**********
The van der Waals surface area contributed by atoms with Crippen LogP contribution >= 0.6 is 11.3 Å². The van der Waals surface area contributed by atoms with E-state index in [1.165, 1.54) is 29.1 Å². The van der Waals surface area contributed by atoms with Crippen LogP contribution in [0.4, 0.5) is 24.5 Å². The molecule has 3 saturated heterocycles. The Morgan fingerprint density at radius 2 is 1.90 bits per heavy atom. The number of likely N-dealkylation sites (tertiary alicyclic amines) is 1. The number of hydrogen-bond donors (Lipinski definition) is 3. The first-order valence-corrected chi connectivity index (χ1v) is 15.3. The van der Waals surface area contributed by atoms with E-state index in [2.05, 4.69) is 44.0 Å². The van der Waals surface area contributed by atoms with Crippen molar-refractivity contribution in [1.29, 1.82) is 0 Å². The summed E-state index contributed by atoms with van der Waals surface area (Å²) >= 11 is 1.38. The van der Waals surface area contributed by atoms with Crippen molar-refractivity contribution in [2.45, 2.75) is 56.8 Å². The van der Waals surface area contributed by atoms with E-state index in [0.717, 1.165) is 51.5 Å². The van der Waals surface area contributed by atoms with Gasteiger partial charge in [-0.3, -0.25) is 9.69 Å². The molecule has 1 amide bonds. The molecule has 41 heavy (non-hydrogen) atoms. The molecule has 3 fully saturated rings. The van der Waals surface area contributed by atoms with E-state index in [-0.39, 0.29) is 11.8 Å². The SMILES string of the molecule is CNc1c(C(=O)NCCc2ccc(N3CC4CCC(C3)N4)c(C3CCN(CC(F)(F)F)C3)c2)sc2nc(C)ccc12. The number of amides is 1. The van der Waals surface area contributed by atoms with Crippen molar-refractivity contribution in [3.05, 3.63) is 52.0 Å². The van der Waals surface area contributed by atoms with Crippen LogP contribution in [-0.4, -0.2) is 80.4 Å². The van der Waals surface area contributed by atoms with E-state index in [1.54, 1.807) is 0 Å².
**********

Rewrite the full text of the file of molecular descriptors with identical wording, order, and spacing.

The van der Waals surface area contributed by atoms with Crippen LogP contribution >= 0.6 is 11.3 Å². The van der Waals surface area contributed by atoms with E-state index in [1.165, 1.54) is 29.1 Å². The van der Waals surface area contributed by atoms with Crippen LogP contribution in [0.4, 0.5) is 24.5 Å². The molecule has 3 saturated heterocycles. The Morgan fingerprint density at radius 2 is 1.90 bits per heavy atom. The number of likely N-dealkylation sites (tertiary alicyclic amines) is 1. The number of hydrogen-bond donors (Lipinski definition) is 3. The first-order valence-corrected chi connectivity index (χ1v) is 15.3. The van der Waals surface area contributed by atoms with E-state index in [2.05, 4.69) is 44.0 Å². The van der Waals surface area contributed by atoms with Crippen molar-refractivity contribution in [1.29, 1.82) is 0 Å². The summed E-state index contributed by atoms with van der Waals surface area (Å²) >= 11 is 1.38. The van der Waals surface area contributed by atoms with Crippen molar-refractivity contribution in [2.45, 2.75) is 56.8 Å². The van der Waals surface area contributed by atoms with E-state index in [0.717, 1.165) is 51.5 Å². The van der Waals surface area contributed by atoms with Gasteiger partial charge in [-0.3, -0.25) is 9.69 Å². The molecule has 1 amide bonds. The molecule has 41 heavy (non-hydrogen) atoms. The molecule has 3 fully saturated rings. The van der Waals surface area contributed by atoms with E-state index in [-0.39, 0.29) is 11.8 Å². The SMILES string of the molecule is CNc1c(C(=O)NCCc2ccc(N3CC4CCC(C3)N4)c(C3CCN(CC(F)(F)F)C3)c2)sc2nc(C)ccc12. The number of amides is 1. The van der Waals surface area contributed by atoms with Crippen molar-refractivity contribution in [3.05, 3.63) is 52.0 Å². The van der Waals surface area contributed by atoms with Crippen LogP contribution in [-0.4, -0.2) is 80.4 Å². The van der Waals surface area contributed by atoms with E-state index in [1.54, 1.807) is 0 Å².